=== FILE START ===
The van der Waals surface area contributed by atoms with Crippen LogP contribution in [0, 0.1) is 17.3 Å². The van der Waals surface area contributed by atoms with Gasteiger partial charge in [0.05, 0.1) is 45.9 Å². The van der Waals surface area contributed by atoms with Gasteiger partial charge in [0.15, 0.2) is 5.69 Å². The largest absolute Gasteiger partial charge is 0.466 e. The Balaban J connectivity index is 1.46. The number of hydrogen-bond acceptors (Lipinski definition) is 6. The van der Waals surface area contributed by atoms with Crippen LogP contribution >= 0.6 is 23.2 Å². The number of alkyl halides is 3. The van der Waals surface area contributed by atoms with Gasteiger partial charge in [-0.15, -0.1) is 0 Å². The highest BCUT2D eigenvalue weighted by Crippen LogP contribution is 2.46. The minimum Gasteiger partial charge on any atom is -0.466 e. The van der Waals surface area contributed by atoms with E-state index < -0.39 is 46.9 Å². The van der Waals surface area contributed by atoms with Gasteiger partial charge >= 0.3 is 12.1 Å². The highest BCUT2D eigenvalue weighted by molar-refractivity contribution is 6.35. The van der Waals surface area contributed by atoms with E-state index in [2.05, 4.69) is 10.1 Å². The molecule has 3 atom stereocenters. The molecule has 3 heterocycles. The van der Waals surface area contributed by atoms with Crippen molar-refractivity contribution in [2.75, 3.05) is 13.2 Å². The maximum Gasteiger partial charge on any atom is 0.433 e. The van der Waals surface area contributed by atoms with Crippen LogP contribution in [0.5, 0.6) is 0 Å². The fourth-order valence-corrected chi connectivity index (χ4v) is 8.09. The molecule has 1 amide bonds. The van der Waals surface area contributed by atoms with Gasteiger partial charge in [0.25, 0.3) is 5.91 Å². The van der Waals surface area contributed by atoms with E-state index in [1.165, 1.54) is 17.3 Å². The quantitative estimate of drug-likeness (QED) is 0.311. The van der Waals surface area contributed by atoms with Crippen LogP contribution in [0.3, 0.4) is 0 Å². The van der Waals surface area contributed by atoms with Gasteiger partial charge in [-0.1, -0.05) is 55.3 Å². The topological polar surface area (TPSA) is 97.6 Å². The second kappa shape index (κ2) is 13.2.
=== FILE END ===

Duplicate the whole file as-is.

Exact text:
The van der Waals surface area contributed by atoms with Crippen LogP contribution in [0, 0.1) is 17.3 Å². The van der Waals surface area contributed by atoms with Gasteiger partial charge in [0.05, 0.1) is 45.9 Å². The van der Waals surface area contributed by atoms with Gasteiger partial charge in [0.15, 0.2) is 5.69 Å². The largest absolute Gasteiger partial charge is 0.466 e. The Balaban J connectivity index is 1.46. The number of hydrogen-bond acceptors (Lipinski definition) is 6. The van der Waals surface area contributed by atoms with Crippen LogP contribution >= 0.6 is 23.2 Å². The number of alkyl halides is 3. The van der Waals surface area contributed by atoms with Gasteiger partial charge in [-0.15, -0.1) is 0 Å². The highest BCUT2D eigenvalue weighted by Crippen LogP contribution is 2.46. The minimum Gasteiger partial charge on any atom is -0.466 e. The van der Waals surface area contributed by atoms with E-state index < -0.39 is 46.9 Å². The van der Waals surface area contributed by atoms with Gasteiger partial charge >= 0.3 is 12.1 Å². The highest BCUT2D eigenvalue weighted by molar-refractivity contribution is 6.35. The van der Waals surface area contributed by atoms with E-state index in [2.05, 4.69) is 10.1 Å². The molecule has 3 atom stereocenters. The molecule has 3 heterocycles. The van der Waals surface area contributed by atoms with Crippen molar-refractivity contribution in [2.75, 3.05) is 13.2 Å². The maximum Gasteiger partial charge on any atom is 0.433 e. The van der Waals surface area contributed by atoms with Crippen LogP contribution in [0.5, 0.6) is 0 Å². The fourth-order valence-corrected chi connectivity index (χ4v) is 8.09. The molecule has 1 amide bonds. The van der Waals surface area contributed by atoms with Gasteiger partial charge in [0.25, 0.3) is 5.91 Å². The van der Waals surface area contributed by atoms with E-state index in [1.165, 1.54) is 17.3 Å². The quantitative estimate of drug-likeness (QED) is 0.311. The van der Waals surface area contributed by atoms with Crippen LogP contribution in [0.3, 0.4) is 0 Å². The van der Waals surface area contributed by atoms with Gasteiger partial charge in [-0.1, -0.05) is 55.3 Å². The topological polar surface area (TPSA) is 97.6 Å². The second kappa shape index (κ2) is 13.2.